One striking feature of the PV of Toxoplasma is the presence of a network of membranous tubules within the lumen of the vacuole that connects with the vacuolar membrane (Sibley et al., 1995). It has been suggested that the function of this intravacuolar network is to act as a reticulum to increase the surface area of the PV membrane for the transfer of nutrients from the host cytoplasm to the PV. The organization and stability of this membranous network are mediated by the proteins GRA2 and GRA6 (Mercier et al., 2002). Lack of GRA2 and GRA6 results in the disruption of the tubulovesicular network, which may jeopardize the ability of the Δgra2-Δgra6 knockout mutant from retrieving host cell nutrients, although no obvious growth defect has ever been observed for these mutant parasites. We co-infected fibroblasts with Δgra2-Δgra6 knockout parasites and C. trachomatis for 24 h. During co-infection, the mutant parasites had a normal replication rate and the PV, despite lacking their tubulovesicular network, grew similarly to PVs from mono-cultures (Fig. S8). The bacterial inclusions remained small (inclusion size of 112 ± 15 versus 287 ± 33 μm2 in co-infection and mono-infection respectively) and contained many aberrant bodies, regardless of the number of PVs in the cell. No significant difference in chlamydial progeny production was observed in co-infections with Δgra2-Δgra6 knockout or wild-type parasites (Fig. 8A).
Jointly, these results establish an inverse relationship between the multiplication rate of the parasites and the development of C. trachomatis during co-infection, suggesting that the bacteria are able to overcome a slow progressing Toxoplasma infection by diverting sufficient nutrients for themselves.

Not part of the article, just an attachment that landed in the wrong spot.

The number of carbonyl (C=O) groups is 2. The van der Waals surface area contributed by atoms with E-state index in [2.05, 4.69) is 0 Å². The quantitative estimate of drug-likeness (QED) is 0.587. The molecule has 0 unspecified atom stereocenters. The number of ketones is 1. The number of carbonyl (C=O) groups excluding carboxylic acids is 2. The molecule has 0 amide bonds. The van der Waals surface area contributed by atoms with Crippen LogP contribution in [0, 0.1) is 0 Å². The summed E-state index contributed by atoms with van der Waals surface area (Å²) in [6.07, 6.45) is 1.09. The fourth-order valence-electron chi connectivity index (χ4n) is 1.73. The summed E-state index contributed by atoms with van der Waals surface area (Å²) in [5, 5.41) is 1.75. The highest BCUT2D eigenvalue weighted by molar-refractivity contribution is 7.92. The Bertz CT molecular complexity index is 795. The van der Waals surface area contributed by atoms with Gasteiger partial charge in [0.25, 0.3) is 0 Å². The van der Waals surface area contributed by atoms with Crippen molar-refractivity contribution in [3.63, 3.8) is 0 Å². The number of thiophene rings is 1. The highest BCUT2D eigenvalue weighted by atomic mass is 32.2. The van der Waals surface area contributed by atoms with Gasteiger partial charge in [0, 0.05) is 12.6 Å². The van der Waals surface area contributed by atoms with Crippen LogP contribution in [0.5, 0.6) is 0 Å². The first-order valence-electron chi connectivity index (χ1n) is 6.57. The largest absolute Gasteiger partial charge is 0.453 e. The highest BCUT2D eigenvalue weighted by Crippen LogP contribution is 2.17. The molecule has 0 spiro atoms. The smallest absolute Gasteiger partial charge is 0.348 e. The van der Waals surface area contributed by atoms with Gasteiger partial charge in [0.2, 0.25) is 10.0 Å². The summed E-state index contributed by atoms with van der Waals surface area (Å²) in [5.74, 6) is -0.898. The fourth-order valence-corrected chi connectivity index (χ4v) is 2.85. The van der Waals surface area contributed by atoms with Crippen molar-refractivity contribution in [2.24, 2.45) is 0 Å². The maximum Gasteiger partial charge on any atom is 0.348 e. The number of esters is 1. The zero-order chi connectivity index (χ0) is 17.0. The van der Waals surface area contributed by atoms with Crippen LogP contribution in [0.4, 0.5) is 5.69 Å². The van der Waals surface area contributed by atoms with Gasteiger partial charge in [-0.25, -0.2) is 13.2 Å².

C. trachomatis development in the presence of Toxoplasma is impaired regardless of the serovar
We next examined the intracellular development of a chlamydial strain of a biovar that is more virulent than the C. trachomatis serovar E strain used in co-infections so far. In vivo, biovar Lymphogranuloma Venereum (LGV/serovars L1–L3) isolates are invasive pathogens that rapidly spread through the submucosa to infect the inguinal lymph nodes and may eventually reach the bloodstream. At the cellular level, the marked difference between serovars L2 and E is the time of inclusion maturation, which is 48 h for the serovar L2 versus 72 h for serovar E in both fibroblasts and epithelial cells (doubling time of serovar L2: ∼ 2.6 h; Schramm and Wyrick, 1995; Wilson et al., 2004). To evaluate the effect of the parasite on the development of the invasive serovar L2, we measured the inclusion size and production of infectious EBs in HFF cells co-infected with serovar L2 and Toxoplasma for 24 h. Smaller, aberrant-shaped inclusions were generally observed in co-infected versus mono-infected cells (Fig. S9). However, the presence of small serovar L2 inclusions was dependent on the number of parasites occupying the host cell in sharp contrast with serovar E for which the presence of a single parasite led to a smaller inclusion size. Indeed, normal actively growing serovar L2 inclusions were observed in host cells containing up to two parasites (Fig. 8B). The inclusion size decreased in host cells with four parasites and was fourfold smaller in host cells with eight parasites (Fig. 8B). Subculture experiments showed that in host cells co-infected for 24 h, about 35% of the L2 bacteria were able to perpetuate the infectious cycle, similar to serovar E. No morphological defect was observed for parasite development.